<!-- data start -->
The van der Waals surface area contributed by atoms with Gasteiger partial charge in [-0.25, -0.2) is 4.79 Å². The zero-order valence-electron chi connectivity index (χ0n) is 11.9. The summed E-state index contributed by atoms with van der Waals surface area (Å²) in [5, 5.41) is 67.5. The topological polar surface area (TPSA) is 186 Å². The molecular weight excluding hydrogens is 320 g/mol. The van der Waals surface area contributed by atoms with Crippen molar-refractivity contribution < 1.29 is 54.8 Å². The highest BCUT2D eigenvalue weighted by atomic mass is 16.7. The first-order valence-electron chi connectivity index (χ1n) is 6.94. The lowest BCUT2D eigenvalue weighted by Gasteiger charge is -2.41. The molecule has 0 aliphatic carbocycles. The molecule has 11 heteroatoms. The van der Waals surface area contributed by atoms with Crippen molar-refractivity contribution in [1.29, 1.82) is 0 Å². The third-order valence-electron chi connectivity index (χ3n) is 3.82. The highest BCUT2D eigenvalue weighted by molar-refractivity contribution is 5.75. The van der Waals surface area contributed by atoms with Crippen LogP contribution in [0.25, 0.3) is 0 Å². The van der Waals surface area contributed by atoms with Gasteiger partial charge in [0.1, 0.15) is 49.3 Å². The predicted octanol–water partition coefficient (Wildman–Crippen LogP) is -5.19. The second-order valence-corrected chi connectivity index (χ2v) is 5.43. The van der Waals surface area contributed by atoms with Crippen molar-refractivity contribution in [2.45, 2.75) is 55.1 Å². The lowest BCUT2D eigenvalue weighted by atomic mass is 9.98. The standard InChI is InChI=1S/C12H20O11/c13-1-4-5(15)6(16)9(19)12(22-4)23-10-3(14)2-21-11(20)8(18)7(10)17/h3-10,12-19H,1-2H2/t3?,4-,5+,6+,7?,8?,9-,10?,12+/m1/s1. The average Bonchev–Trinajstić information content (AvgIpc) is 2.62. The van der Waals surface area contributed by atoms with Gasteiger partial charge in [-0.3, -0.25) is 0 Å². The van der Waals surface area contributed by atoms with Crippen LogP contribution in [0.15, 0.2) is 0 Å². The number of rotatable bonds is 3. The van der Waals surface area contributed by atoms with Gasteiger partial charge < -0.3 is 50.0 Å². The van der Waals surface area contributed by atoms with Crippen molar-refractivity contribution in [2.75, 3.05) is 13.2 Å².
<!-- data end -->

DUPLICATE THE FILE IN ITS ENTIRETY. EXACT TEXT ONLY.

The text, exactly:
The van der Waals surface area contributed by atoms with Gasteiger partial charge in [-0.25, -0.2) is 4.79 Å². The zero-order valence-electron chi connectivity index (χ0n) is 11.9. The summed E-state index contributed by atoms with van der Waals surface area (Å²) in [5, 5.41) is 67.5. The topological polar surface area (TPSA) is 186 Å². The molecular weight excluding hydrogens is 320 g/mol. The van der Waals surface area contributed by atoms with Crippen molar-refractivity contribution < 1.29 is 54.8 Å². The highest BCUT2D eigenvalue weighted by atomic mass is 16.7. The first-order valence-electron chi connectivity index (χ1n) is 6.94. The lowest BCUT2D eigenvalue weighted by Gasteiger charge is -2.41. The molecule has 0 aliphatic carbocycles. The molecule has 11 heteroatoms. The van der Waals surface area contributed by atoms with Crippen molar-refractivity contribution in [1.29, 1.82) is 0 Å². The third-order valence-electron chi connectivity index (χ3n) is 3.82. The highest BCUT2D eigenvalue weighted by molar-refractivity contribution is 5.75. The van der Waals surface area contributed by atoms with Crippen LogP contribution in [0.25, 0.3) is 0 Å². The van der Waals surface area contributed by atoms with Gasteiger partial charge in [0.1, 0.15) is 49.3 Å². The predicted octanol–water partition coefficient (Wildman–Crippen LogP) is -5.19. The second-order valence-corrected chi connectivity index (χ2v) is 5.43. The van der Waals surface area contributed by atoms with Crippen molar-refractivity contribution in [2.45, 2.75) is 55.1 Å². The lowest BCUT2D eigenvalue weighted by atomic mass is 9.98. The standard InChI is InChI=1S/C12H20O11/c13-1-4-5(15)6(16)9(19)12(22-4)23-10-3(14)2-21-11(20)8(18)7(10)17/h3-10,12-19H,1-2H2/t3?,4-,5+,6+,7?,8?,9-,10?,12+/m1/s1. The average Bonchev–Trinajstić information content (AvgIpc) is 2.62. The van der Waals surface area contributed by atoms with Gasteiger partial charge in [-0.3, -0.25) is 0 Å². The van der Waals surface area contributed by atoms with Crippen LogP contribution in [0.15, 0.2) is 0 Å². The number of rotatable bonds is 3. The van der Waals surface area contributed by atoms with Gasteiger partial charge < -0.3 is 50.0 Å². The van der Waals surface area contributed by atoms with Crippen molar-refractivity contribution in [2.75, 3.05) is 13.2 Å².